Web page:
So much in my mind, however, not much energy to write….

Merry Christmas, Happy Chanuka, Happy New Year. Since Christmas was celebrated on the 5th of December in Lawrence, KS with my family, the 25th was a little bit of a letdown. The shops were busy and I worked more hours than usual, including Christmas Eve. I’d been to my church the previous weeks and for two Sundays in a row, I left feeling empty and more unhappy than before I went. Christmas Eve candlelight service has always been a meaningful event to me, however, I just didn’t have it in me to go downtown after work on Christmas Eve. I closed the shop in Manitou at 6. Santa had just arrived at the town clock. The temperature must have been about 5 degrees. Such a cold Autumn and start of winter. Fire engines went buzzing through the town and Santa was on the back of one, circling to the clock. I stood at the door to get a glimpz of the old man and I waved and yelled, Hi Santa! but he looked the other way and didn’t hear me. There must have been about 75 parents and children to greet him on this frigid Eve of Christmas. I was bone tired and since my car was parked in front of the store (parking sucks in Manitou) I decided to go to the 7 o clock service at the old Episcopal church across the street. I walked in and plopped myself down in a center pew, setting my black and white shopping bag I carry often down on the floor. It was chilly in the old church. There were only a sprinkling of people there. When I looked up a priest in a white robe and a rope around his waist put his hand out to me to welcome me. His face was gentle and kind and his ponytailed hair looked like it hadn’t been combed since the last holiday, Halloween. His energy was gentle and he reminded me of a character straight out of a Mel Brooks movie. He walked stooped over like he was suffering from degenerative back arthritis. The main priest was just too casual acting for me. He didn’t appear to have reverence for me and was just shouting out which carols we were to sing and walking around up and down the isle. I was feeling, god man, this is an important sacred night. Stand still and speak with respect and wonder about such a miraculous birth. I didn’t go up for communion. It looked like they were all drinking out of the same wine goblet and I’m not used to doing and even though I had my H1N1 vaccination I was still feeling a little paranoid. This is one of the first churches where I could hear myself sing, because there were only about 30 people there. Sad, 75 to 100 people to see Santa but only two hand and feetfuls plus to worship God. At one point, the two priests said something to each other about the Vietnam war that they were in and how they spent Christmas Eves there. Yeah, Charlie reminded me of a Vietnam Vet, a softened gentle one. I kept watching my Mel Brooks priest, named Charlie and he was sincere in his worship of God, sometimes raising his palms in reverence. It was a strange Christmas Eve, but Charlie made it a teeny bit magical.

The night before Christmas Eve, I had a neat experience with a family that was in shopping. It was closing time and I was tired but they were a gentle family and the mom, about my age was admiring a bracelet. Her son told her he would get it but she said she didn’t want him to spend so much. I gave her a 25% discount and she was so happy. Her son reminded me of mine. While he was waiting on his mom, he was practicing reading the French on one of our Putamayo tapes. There was also an Asian young woman with them. She bought a mohair hat that had been in the shop for ages and some threads were pulled. I gave a discount on that and took a crochet hook and tried to repair it. She was so sweet and kind too. I pictured her going to Colorado College. The boy too…..We got into a chat and they knew of Minneapolis from where I had moved and the mom grew up in South Dakota. She actually said, you betcha in the course of our conversation. After wrapping up the sales, it was time to close so I asked the young man if he would watch me walk down the icy steep pavement in the back that turned into an icy bridge over Fountain Creek while I got my car and moved it to the front of the store. I pictured myself slipping on the ice and slipping into the roaring creek. Well he said of course so we all exited the store and I locked it behind us as we walked around the corner next to the art gallery on my way to my car in the back. The funny and memorable thing about this was that the young man didn’t just come with me. He walked in front of me while I took his arm and his mother took my other arm and the friend took hers and we all carefully slid down the hill together in a sweet little clump. I told them to stay up on the sidewalk so they wouldn’t risk falling but they insisted in all three working as a team to get me down to the car. It was so great! When I got down to the bottom of the icy pavement I turned and said Merry Christmas and thank you so much as they waved goodbye and grabbed the railing on the icy bridge to head on up to their car by the store. I’d say that moment was my Christmas Magic.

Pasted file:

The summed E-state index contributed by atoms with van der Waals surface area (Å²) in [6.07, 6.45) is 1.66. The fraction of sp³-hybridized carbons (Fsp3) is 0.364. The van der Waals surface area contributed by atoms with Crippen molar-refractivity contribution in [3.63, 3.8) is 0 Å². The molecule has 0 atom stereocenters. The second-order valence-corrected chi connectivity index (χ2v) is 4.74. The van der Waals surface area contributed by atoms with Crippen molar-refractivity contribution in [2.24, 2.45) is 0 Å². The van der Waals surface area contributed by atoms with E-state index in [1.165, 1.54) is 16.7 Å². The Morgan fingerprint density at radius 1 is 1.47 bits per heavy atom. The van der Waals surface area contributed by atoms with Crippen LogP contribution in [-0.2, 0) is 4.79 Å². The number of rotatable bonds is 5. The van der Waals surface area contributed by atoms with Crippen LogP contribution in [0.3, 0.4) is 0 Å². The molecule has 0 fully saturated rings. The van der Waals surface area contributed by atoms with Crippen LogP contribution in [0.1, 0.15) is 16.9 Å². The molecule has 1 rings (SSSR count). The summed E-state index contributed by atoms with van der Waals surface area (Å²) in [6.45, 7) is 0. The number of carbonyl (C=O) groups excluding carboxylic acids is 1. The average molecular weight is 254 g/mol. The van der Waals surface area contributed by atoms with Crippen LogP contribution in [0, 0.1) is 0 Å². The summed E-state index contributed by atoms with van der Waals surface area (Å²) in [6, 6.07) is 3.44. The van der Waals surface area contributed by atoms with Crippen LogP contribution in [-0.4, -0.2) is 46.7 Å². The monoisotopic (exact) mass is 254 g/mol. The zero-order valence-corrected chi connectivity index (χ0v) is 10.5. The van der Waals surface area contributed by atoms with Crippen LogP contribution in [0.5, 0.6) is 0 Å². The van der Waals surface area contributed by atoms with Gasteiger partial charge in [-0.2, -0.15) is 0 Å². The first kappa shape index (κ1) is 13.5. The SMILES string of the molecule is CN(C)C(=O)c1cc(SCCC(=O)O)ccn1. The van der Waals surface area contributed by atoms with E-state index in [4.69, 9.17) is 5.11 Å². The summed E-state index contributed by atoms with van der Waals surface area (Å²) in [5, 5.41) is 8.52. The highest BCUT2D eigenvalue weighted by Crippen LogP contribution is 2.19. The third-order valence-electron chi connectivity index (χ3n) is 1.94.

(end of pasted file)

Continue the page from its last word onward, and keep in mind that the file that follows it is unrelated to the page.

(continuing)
I am tired and still having medical tests run, but hope to be writing more regularly soon.


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